The wizard will also ask whether you’d like to back up the recovery key, which is certainly desirable. You can save to SkyDrive, to a file, or print the recovery key.

Once this is complete, the wizard will present two options, new to Windows 8, for encrypting the disk: It can encrypt the entire disk, including the empty space, which is slower, or just encrypt the used disk space, which is faster and perfectly acceptable for unused disks.

Figure 2: BitLocker and BitLocker To Go utilize the same configuration interface.

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Encrypting an entire fixed disk can be a very time-consuming process. In fact, you may want to do this overnight, though the process doesn’t impact your ability to use the disk.

When the encryption is complete, you’ll see that the disk appears different in both Explorer, as shown in Figure 3, and in the BitLocker Drive Encryption control panel.

Figure 3: BitLocker-protected disks are visually differentiated and now provide other options.

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They also have some new options in the control panel. These include the following:

  • Back up recovery key: While the BitLocker Drive Encryption wizard won’t complete without ensuring that you back up your recovery key in some fashion, you can back it up again at any time.
  • Add or Change password: If you’re using a password, you can change the password at any time. Or, if you’re using a smartcard PIN, you can add a password as a second way to enter the recovery key.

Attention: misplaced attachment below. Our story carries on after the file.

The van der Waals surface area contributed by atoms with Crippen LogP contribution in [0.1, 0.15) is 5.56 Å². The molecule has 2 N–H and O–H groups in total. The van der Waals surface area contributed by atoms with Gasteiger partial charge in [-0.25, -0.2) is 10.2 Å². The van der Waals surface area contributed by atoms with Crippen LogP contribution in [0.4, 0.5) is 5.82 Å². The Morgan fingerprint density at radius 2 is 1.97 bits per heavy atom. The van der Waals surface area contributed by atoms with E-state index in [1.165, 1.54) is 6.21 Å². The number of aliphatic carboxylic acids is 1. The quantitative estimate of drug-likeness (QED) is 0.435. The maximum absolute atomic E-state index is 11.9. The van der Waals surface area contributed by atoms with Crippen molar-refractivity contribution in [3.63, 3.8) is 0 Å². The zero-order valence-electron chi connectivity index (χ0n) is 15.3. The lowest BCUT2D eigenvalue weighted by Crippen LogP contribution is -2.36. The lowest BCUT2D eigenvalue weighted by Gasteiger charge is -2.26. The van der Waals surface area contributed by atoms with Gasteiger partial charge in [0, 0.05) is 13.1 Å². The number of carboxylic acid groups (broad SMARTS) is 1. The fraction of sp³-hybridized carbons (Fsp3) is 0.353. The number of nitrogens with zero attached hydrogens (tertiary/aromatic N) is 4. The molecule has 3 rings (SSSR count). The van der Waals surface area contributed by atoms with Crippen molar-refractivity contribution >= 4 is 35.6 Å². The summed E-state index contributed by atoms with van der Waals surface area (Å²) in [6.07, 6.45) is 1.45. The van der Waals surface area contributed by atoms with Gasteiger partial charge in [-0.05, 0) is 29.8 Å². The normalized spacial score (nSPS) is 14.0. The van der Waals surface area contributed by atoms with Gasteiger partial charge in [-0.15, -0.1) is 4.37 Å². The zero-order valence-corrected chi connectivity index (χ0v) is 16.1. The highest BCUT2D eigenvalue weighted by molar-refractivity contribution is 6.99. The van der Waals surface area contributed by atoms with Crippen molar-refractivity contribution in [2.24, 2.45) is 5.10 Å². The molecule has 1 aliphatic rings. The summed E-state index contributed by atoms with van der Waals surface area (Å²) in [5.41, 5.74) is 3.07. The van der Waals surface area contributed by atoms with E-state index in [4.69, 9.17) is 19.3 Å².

• Remove password: You can remove the password if you’ve separately configured a smartcard PIN.
  • Add or Change smartcard: If you’re using a smartcard PIN, you can change the PIN at any time. Or, if you’re using a password, you can add a smartcard PIN as a second way to enter the recovery key.
  • Turn on (or off) auto-unlock: By default, BitLocker-protected disks will prompt you for a password (or PIN) each time you sign in to Windows or, in the case of an external, removable disk, when you plug the drive into the PC. The password entry interface can be seen in Figure 4. You can use the Automatically unlock on this PC option, found under More options, to disable this tiresome requirement.
  • Turn off BitLocker: If you’d like to remove BitLocker encryption from a disk, this option will reverse the process.

Figure 4: By default, BitLocker-protected disks require you to enter a password or PIN each time they’re first accessed.

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Encryption in Windows RT

BitLocker and BitLocker To Go are available only in Windows 8 Pro. But Windows RT, the ARM-based version of Windows 8 that’s included with Windows devices, includes a feature called drive encryption, which is on by default and functions somewhat similarly to BitLocker. Why include this feature in Windows RT? These devices are managed with a technology called Exchange ActiveSync (EAS), which uses policies to ensure that compatible devices—which include iPhones, iPads, Android devices, Windows Phones, and now Windows RT devices—meet the basic security rules of your organization. And one of the policies it can set includes device encryption. Without this security feature, many corporations wouldn’t allow users to access corporate resources.